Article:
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Standing for Mounting Issues (cont'd from Dangerous Bucking from awhile back)

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  • Standing for Mounting Issues (cont'd from Dangerous Bucking from awhile back)

    Some of you may remember the post a few months back about the horse who would explode into dangerous, explosive bucking behaviour when girthed. Well that horse has come a long way and now can be saddled, girthed, bridled, lunged with stirrups down, great voice commands, and is going w/t very lightly under saddle. However, he still gets tense when first girthed, until he takes a few steps and also when first mounting (always after lunging).

    The mounting problem is also only a problem until the first 3-4 steps are out of the way then the rest of the ride is always just fine, not a single issue. However, when first getting on, as soon as he feels weight in the saddle, he gets tense but stands obediently. As soon as he feels the rider's leg drop down to grab the second stirrup, he gets fidgety and has often gone into bucking fits, throwing the rider (think BIG bucks). We've been able to contain the behaviour with a one-rein lateral halt plus voice if he starts to jump, but I don't want to have to pull his head around each time I mount. So looking for other suggestions from those who have dealt with similar 'sensitive' types.

    Some things to note that we have already tried:
    -Having a helper stand at the head and ask for the 'stand'
    -Leaning over the back and hopping off when he stands still until he seems bored with that.
    -We always lunge for 20ish minutes first to loosen up the back.
    -We are always careful to 'sink' into the saddle when getting on.
    -Have had the chiropractor out, no problems in the back
    -We are treating for ulcers just in case.
    -Vet looked at teeth and back before starting training and found no issues.

    Any ideas?

  • #2
    use a clicker and some treats

    Comment


    • #3
      ditto some clicker training on this one. Question, if no back probs, why twenty freaking minutes of lunging to loosen it up??? I'd be out of my mind with boredom by then.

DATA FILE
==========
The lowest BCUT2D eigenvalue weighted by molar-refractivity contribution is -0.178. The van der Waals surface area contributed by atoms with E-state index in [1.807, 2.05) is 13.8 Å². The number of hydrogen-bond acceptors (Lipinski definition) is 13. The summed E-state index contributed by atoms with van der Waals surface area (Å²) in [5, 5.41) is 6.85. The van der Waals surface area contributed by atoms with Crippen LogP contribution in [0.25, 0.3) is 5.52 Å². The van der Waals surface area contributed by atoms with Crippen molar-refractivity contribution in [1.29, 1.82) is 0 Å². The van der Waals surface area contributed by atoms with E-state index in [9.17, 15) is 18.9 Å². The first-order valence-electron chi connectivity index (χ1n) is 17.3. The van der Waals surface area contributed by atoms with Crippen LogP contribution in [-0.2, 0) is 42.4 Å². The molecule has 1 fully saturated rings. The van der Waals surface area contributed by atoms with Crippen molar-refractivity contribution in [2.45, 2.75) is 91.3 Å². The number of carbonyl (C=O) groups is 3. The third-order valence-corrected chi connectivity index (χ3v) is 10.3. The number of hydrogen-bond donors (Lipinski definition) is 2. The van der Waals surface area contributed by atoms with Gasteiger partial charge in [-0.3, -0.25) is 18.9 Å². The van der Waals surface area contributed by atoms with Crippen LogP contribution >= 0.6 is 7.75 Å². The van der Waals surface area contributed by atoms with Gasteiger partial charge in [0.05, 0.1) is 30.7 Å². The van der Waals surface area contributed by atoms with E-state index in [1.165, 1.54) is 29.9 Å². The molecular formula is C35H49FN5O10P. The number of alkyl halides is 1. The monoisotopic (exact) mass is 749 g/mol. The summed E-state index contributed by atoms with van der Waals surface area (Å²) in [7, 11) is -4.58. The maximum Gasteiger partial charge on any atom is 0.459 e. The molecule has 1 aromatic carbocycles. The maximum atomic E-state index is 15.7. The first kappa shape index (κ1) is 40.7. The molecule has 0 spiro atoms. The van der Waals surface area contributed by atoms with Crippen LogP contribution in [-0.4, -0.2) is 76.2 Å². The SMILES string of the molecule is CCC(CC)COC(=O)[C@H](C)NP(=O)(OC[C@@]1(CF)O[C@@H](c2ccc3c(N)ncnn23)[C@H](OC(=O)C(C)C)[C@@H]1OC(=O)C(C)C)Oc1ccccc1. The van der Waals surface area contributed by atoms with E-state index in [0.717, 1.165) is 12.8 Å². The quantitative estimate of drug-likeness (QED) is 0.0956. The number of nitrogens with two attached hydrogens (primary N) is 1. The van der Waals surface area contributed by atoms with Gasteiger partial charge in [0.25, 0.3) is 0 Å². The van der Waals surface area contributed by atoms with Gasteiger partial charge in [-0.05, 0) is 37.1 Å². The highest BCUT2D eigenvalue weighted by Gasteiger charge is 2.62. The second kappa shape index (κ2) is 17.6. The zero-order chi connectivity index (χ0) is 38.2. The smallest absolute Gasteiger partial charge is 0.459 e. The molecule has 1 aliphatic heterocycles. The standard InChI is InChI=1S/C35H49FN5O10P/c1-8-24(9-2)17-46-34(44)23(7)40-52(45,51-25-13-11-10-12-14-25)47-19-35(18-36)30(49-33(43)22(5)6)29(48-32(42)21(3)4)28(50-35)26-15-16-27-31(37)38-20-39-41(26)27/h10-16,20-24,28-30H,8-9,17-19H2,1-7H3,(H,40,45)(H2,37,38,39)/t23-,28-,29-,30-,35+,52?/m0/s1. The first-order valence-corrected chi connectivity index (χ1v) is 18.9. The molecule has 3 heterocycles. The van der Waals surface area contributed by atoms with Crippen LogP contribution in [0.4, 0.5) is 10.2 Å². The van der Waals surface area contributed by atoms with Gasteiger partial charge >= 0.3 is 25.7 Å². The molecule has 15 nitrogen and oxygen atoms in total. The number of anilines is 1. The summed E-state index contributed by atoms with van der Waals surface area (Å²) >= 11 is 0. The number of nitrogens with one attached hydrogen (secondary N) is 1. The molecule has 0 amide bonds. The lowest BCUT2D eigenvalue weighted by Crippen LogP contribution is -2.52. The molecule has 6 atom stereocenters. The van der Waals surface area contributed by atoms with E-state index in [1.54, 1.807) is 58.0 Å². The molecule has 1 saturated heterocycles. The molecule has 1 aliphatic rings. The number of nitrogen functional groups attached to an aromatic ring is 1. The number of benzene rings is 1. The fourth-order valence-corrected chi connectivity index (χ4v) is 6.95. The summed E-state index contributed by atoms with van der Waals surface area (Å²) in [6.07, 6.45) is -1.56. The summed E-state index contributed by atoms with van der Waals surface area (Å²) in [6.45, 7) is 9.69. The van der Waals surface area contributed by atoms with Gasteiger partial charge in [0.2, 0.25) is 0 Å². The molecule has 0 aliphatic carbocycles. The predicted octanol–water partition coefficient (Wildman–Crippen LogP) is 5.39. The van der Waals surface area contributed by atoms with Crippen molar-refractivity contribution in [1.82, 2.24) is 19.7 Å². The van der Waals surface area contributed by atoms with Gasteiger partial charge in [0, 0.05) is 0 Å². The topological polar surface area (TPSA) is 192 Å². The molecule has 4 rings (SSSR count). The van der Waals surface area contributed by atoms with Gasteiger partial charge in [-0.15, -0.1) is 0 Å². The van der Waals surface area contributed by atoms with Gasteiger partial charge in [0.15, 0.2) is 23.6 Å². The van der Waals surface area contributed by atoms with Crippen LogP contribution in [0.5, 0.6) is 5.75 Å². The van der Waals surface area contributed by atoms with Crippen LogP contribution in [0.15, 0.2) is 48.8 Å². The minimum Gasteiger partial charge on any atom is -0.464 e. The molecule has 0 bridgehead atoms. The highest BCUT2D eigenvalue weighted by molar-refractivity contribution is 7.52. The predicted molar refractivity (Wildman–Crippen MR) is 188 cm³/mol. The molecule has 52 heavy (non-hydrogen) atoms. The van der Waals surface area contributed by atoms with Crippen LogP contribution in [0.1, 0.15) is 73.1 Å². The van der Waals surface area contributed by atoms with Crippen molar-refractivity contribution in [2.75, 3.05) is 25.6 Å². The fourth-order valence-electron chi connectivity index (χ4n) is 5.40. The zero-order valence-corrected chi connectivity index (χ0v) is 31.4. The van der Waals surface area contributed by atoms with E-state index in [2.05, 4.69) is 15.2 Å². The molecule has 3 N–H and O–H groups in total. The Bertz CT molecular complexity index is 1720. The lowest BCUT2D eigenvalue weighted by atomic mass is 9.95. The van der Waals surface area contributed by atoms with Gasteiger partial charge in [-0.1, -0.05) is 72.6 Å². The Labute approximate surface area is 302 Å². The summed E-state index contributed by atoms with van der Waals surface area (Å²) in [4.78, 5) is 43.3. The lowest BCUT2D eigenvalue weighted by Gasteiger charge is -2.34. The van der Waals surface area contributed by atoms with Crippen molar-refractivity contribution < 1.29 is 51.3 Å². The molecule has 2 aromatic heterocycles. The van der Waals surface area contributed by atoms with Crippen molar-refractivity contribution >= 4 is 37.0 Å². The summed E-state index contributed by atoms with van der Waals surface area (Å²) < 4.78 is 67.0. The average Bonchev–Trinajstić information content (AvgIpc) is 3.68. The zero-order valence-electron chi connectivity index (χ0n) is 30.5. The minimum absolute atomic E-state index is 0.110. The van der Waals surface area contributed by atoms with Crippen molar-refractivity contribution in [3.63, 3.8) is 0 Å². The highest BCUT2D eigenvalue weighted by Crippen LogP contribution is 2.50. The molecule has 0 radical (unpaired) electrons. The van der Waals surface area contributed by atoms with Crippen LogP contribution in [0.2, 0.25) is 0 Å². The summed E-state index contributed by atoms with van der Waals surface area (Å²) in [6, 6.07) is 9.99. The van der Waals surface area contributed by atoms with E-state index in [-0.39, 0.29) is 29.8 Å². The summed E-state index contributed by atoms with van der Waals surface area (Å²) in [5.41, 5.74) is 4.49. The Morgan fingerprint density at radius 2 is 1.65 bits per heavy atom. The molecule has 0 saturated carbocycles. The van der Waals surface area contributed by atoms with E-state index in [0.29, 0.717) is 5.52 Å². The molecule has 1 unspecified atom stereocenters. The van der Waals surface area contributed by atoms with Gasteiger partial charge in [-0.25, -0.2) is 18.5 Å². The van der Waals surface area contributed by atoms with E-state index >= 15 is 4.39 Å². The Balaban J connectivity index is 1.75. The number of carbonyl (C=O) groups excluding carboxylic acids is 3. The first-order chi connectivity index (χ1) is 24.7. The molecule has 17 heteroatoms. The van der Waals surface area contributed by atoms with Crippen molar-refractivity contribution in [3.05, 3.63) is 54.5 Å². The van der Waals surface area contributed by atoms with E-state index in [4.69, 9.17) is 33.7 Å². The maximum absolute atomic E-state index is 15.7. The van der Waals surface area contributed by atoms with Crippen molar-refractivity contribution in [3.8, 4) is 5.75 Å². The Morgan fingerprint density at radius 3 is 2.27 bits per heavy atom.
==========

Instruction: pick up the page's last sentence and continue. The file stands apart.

Not a trainer here, OK, just a lowly 55 yr old trail rider with bad knees and an overactive bladder who HAS to have her horses broke to stand quietly next to anything, and I mean anything, in order to be able to mount.

      I cannot ride where I ride and how I ride unless heese have good mounting manners. Ankles arent great, either, so fishing for that second stirrup can take awhile. I've owned three horses since becoming a rererider in my early 50s, none of them were good about standing when I got them, but they all learned. And 95 percent of the time I have NOBODY around to hold horse, and never mount up in a round pen, arena, or other confined space because I have none of the above, unless you count a ten acre field now subdivided into paddocks.

      So its doable. And clicker training helped my worst problem child.

      When the day comes that I cant climb up on an improvised mounting block I will teach heese to knee for me.....

      Since pulling his head around works, do that. Click and treat until he associates the standing (and head pulling) with the treat. In a very short while he will PULL HIMSELF around for the treat. Then you just lengthen the interval. Once he realizes he gets rewarded, and not abused, for being good he'll relax. There are some excellent resources for clicker training horses on the web.

      Comment


      • #4
        Here is a video called "Teach your horse to stand when you mount". I don't know if it will address your particular challenges, but it might give you some insights.
        Hope it's helpful!
        http://www.barnmice.com/video/video/...58:Video:43310

        Comment


        • #5
          To get my guy to stand at the mounting block, it was a lot of repetition and praise. As a former racehorse, he was used to mounting up while moving...

          I'd start by leading him to the block, then me standing on the block, holding the reins, and say "whoa" pretty firmly. And if he stood still he'd get a treat, then rinse, repeat for a few times without getting on. I would then mount up and ride, and he'd usuallly only go a step or two, before I'd "WHOA" and pull back on the reins to get him to stop. Didn't want to burn him out, so spaced out the lessons over several rides.

          So next ride, I would do the same, but then attempt to mount up. If he moved, I'd get off the block, say "no" firmly, then make him make a small circle. Then we'd try again. Rinse repeat.